Last weekend at a cookout, I ate a raw hot dog. Someone there told me I should never eat raw hot dogs because of the risk of foodborne illness. But I always thought hot dogs are already cooked, and you really only need to heat them up if you want them hot. Who is right?
Hot dogs, or rather frankfurters or wieners, are cooked (sometimes smoked) sausages. Although most people can eat them “raw” without a problem, a foodborne illness outbreak in 1998 associated with unheated hot dogs and deli meats caused 108 illnesses, four miscarriages and 14 fatalities. The culprit was Listeria monocytogenes, which can cause the illness listeriosis, especially in pregnant women and other high-risk populations.
Those populations include people who are taking immunity-suppressing drugs, those with diabetes or other conditions that weaken the immune system, and anyone over the age of 60. If you’re in one of those groups, heat hot dogs until steaming hot and keep them at 140 degrees F until served.
Listeriosis is a relatively rare but severe disease. The Centers for Disease Control and Prevention estimates that about 1,600 people become ill with it each year, compared with an estimated 1.2 million illnesses from Salmonella bacteria. But of those who get listeriosis, an estimated 1 in 6 die. That’s one reason why you should take it seriously.
Another fact to keep in mind: Listeria is different from many other foodborne pathogens because it can actually grow in the fridge. The more cells there are of a pathogen, the higher risk it poses. Not to be a killjoy, but you should remember this the next time you consider eating a cold dog instead of hot dog.
Unfortunately, Listeria isn’t confined to lunchmeats and frankfurters. The largest outbreak in the U.S. was in 2011, when listeriosis associated with cantaloupes from a Colorado farm caused 147 illnesses, 33 deaths and one miscarriage. Earlier, in 1985, listeriosis from Mexican-style soft cheese contaminated with raw milk caused 142 illnesses, 18 deaths, and 20 miscarriages or stillbirths. Other recent outbreaks have been associated with ice cream, commercially sold caramel apples, cheese and raw sprouts. As you can see, many foods associated with Listeria monocytogenes aren’t normally cooked before eaten, so we lose that protective step with those foods.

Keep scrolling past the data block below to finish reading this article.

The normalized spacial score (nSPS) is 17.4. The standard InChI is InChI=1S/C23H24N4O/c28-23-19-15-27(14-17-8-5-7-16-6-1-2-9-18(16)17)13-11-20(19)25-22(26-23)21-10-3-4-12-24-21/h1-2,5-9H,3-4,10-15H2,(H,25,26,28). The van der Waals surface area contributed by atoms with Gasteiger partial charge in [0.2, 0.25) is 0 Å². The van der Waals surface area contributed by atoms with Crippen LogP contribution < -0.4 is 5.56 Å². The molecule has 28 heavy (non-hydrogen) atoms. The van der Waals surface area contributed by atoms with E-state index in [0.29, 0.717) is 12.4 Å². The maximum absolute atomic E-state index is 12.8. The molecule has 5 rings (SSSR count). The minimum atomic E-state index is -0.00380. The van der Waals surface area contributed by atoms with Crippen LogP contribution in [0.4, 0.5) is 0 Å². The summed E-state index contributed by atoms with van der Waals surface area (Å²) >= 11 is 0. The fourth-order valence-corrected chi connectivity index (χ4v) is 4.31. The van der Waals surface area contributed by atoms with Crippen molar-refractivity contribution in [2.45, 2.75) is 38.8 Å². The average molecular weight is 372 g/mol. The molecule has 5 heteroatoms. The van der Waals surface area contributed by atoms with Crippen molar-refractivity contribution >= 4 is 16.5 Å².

According to the CDC, Listeria is found in the environment and we’re exposed to it regularly. If you’re at higher risk of foodborne illness, pay heed if you become very sick with fever and muscle aches or stiff neck, or if you’re pregnant and develop mild flu-like symptoms. These are symptoms of listeriosis — contact your doctor immediately.
To reduce your risk, avoid drinking raw milk or products made from raw milk; rinse produce thoroughly under running tap water before eating; and wash hands, knives, countertops and cutting boards after handling and preparing raw foods. For more information, see www.foodsafety.gov and look under “Food Poisoning” for listeria.(Author: Filipic, M. . Chow Line is a service of the College of Food, Agricultural, and Environmental Sciences and its outreach and research arms, Ohio State University Extension and the Ohio Agricultural Research and Development Center.)
Pat Brinkman is the Ohio State University Extension Educator for Family & Consumer Sciences. CFAES provides research and related educational programs to clients on a nondiscriminatory basis. For more information: go.osu.edu/cfaesdiversity
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